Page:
Today the Klitschko brothers, Germans by way of the Ukraine, rule the heavyweight division with an iron fist. The sustained success of European heavyweights is a new phenomenon. European heavyweights used to have a reputation as being overrated stiffs. Ingemar Johansson of Sweden was one of the first exceptions to the rule. Johansson dominated the European competition, winning the European title in only his 15th pro fight when he knocked out Italian Franco Cavicchi in the 13th round. Ingemar would decisively take out the best overseas contenders of the time, although he had the advantage of fighting in his home country of Sweden most of the time. His style was raw but devastating. Johansson stood straight up and pawed the jab, constantly looking for openings for his legendary right hand. That straight right hand was so powerful and frightening that it had several nicknames and single-handedly (pun intended) brought him to the highest levels of boxing. After clearly proving to be the best that Europe had to offer, Johansson convinced number one contender Eddie Machen to come over to Sweden in a title elimination bout. Beating on regional opponents was one thing, but American heavyweights were supposed to be much tougher. Not this time as Machen fell just like the rest to Johansson’s vaunted power. The win earned Johansson a shot against Champions Floyd Patterson and the three took part in a classic three fight trilogy that exposed the flaws and showed the best of each fighter.

Most Famous Fight(s): TKO3 over Floyd Patterson in 1959, KO5 loss to Floyd Patterson in 1960, KO6 loss to Floyd Patterson in 1961.

Notable Wins: KO1 over Eddie Machen in 1958, TKO13 over Joe Erskine in 1958, KO5 over Henry Cooper in 1957.

32. Jerry Quarry

Quarry is yet another great heavyweight from the 60’s/70’s who was denied the Heavyweight Championship because he happened to be in the same era as Muhammad Ali and Joe Frazier. Quarry could have easily been a champion in any other era. I have already said it a number of times during my countdown, but that era was the best period of heavyweights we have ever seen. The golden age not only had elite immortals like Ali, Frazier, and Foreman, but it had a deep pool of excellent contenders. So, even though Quarry fell short of beating a top 10 ranked heavyweights of all time, he still had plenty of top caliber opposition to prove his ability. Jerry’s fighting style was aggressive but very skilled. He loved to fight on the inside and put pressure on his opponent. That made for some exciting fights and thrilling wins, but it also caused him to take a lot of punishment. Perhaps Quarry being slightly undersized (he was about the size of a modern day cruiserweight) was a major factor why Quarry suffered the losses that he did, because he could match just about anyone when it came to boxing ability.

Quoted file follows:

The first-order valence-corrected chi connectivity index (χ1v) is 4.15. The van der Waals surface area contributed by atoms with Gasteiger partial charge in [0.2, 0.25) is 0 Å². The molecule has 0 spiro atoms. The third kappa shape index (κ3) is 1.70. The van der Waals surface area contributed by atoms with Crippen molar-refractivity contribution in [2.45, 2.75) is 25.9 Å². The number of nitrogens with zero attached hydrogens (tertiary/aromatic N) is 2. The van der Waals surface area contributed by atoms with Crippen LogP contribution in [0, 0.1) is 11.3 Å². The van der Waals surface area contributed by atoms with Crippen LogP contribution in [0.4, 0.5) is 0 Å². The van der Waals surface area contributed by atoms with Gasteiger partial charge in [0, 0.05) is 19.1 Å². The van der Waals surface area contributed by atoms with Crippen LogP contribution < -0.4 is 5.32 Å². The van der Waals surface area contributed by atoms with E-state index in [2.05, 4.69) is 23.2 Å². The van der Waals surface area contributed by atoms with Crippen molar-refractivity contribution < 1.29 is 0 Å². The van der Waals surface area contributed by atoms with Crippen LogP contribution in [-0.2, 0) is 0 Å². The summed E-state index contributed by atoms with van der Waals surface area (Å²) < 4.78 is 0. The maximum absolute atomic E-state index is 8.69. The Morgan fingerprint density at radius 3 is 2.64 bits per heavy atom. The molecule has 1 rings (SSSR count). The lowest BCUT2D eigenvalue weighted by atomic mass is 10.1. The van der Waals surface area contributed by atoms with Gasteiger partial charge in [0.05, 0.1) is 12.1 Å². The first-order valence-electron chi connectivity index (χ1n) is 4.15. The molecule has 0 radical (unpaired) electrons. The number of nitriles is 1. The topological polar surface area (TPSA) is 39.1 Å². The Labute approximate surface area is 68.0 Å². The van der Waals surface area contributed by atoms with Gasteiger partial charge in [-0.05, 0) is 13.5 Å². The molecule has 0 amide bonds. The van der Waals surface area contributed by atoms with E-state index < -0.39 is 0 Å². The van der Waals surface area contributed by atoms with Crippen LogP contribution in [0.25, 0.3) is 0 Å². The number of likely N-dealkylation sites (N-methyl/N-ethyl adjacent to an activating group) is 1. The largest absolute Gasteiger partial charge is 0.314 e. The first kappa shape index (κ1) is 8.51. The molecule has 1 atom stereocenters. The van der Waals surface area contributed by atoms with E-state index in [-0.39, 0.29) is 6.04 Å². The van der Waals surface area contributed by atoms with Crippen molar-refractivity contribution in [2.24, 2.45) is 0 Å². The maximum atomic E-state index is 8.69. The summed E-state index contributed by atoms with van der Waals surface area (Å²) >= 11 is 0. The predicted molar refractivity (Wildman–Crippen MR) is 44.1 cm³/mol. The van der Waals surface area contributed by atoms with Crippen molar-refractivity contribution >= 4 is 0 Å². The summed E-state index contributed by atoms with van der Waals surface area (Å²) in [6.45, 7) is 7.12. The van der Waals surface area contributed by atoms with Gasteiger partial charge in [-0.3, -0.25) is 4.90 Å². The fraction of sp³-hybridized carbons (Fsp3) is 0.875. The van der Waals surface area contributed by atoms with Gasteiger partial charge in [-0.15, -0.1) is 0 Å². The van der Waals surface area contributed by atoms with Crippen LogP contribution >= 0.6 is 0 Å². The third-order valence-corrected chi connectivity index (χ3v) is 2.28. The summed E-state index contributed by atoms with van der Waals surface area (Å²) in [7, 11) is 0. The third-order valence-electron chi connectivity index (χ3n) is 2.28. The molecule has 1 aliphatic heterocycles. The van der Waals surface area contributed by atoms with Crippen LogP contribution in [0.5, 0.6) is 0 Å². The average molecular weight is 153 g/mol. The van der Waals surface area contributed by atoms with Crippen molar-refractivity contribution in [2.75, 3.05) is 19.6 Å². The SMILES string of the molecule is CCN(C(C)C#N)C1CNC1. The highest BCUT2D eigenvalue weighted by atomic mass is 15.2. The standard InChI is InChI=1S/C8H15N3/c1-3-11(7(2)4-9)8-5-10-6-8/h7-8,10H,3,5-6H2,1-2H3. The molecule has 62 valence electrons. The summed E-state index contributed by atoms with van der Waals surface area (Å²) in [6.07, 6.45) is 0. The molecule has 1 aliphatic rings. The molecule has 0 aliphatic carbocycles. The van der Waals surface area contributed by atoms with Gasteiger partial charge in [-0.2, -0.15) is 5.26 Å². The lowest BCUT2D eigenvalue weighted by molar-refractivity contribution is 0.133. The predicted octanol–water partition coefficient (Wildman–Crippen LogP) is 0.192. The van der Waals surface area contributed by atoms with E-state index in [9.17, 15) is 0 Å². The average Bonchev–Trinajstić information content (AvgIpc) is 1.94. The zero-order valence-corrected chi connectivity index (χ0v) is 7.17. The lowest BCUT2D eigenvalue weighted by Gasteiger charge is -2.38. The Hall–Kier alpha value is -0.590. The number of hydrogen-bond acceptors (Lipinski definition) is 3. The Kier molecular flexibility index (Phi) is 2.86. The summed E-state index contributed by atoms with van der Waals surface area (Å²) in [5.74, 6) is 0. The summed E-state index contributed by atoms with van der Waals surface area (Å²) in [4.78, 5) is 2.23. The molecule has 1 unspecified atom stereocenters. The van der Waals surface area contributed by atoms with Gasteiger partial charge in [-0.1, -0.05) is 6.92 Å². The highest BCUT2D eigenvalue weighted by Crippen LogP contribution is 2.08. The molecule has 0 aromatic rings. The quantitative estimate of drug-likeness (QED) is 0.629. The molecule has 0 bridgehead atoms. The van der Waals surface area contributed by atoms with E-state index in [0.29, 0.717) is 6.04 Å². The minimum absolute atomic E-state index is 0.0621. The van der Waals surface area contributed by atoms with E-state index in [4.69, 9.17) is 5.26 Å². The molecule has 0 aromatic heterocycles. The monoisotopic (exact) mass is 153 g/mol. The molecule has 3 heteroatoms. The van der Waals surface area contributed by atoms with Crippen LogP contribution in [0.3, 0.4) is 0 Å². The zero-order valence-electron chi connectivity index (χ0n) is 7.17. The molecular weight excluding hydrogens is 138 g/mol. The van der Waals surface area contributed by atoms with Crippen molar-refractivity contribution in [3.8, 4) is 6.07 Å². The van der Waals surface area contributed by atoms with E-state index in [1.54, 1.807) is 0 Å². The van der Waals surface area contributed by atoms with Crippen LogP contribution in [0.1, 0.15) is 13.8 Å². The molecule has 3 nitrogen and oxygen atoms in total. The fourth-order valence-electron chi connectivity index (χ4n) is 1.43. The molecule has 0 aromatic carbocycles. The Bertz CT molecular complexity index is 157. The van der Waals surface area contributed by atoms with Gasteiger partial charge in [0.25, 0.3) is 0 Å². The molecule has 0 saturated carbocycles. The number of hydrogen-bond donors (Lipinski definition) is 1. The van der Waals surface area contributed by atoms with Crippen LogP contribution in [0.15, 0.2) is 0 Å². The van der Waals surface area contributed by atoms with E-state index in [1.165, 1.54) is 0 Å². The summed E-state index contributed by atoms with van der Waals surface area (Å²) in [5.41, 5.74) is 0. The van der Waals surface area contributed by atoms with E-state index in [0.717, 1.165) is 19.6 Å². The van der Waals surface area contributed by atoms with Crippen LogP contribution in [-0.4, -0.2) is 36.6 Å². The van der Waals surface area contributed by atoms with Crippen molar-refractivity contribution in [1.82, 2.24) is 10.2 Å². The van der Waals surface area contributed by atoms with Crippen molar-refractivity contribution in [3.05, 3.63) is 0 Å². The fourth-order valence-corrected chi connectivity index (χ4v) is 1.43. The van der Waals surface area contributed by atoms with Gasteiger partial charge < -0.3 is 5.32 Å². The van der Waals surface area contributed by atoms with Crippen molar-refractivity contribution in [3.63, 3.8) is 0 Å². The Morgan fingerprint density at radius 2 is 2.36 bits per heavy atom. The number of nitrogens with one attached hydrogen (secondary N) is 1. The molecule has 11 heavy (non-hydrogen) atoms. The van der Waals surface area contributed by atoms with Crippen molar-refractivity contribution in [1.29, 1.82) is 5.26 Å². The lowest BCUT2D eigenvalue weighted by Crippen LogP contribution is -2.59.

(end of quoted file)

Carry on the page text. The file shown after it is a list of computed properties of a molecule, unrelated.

Most Famous Fight(s): TKO7 loss to Joe Frazier in 1969’s Fight of the Year, TKO7 loss to Muhammad Ali in 1972.

Notable Wins: TKO12 over Thad Spencer in 1968, KO6 over Mac Foster in 1970, TKO1 over Earnie Shavers in 1973, UD12 over Ron Lyle in 1973, UD12 over Buster Mathis in 1969.

31. Tom Sharkey

Sailor Tom was an Irish American immigrant who served in the US Navy before deciding to crack skulls as a profession. At 5’8” tall, Sharkey represents one of the shortest heavyweights on the list. However he did fight in the old school (ie. By 1900 he was already past his prime) so Tom was not dwarfed quite as much by his opponents than he would be in today’s heavyweight division. Many liken Sharkey to Rocky Marciano and that is an appropriate description. Both were raw with their boxing skills, short but muscular in stature, but overcame because of their overwhelming toughness and unfathomable punching power. Sharkey’s fists were heat-seeking missiles and he loved to march forward, eating punches in the process if necessary, looking for that one opportunity to land his bombs. Sharkey loved to brawl and never took a step back. Sharkey was on the cusp of becoming Heavyweight Champion during the first modern era, and actually had a loose claim to the title in 1896 after defeating Bob Fitzsimmons but that claim vanished when Jim Corbett decided to come out of retirement. Sharkey was a major player in the second best era of heavyweights in history, fighting all of the best and beating most of them. His two bouts with James J. Jeffries are two of the best and most brutal heavyweight fights of all time.

Most Famous Fight(s): 20 round points loss to James J. Jeffries in 1898, 25 round points loss to James J. Jeffries in 1899,

Notable Wins: KO6 over Joe Goddard in 1897, KO1 over Gus Ruhlin in 1898, DQ9 over Jim Corbett in 1898, KO10 over Kid McCoy in 1899, TKO3 over Joe Choynski in 1900.

Thanks all for reading. Hope you come back next time for the next installment.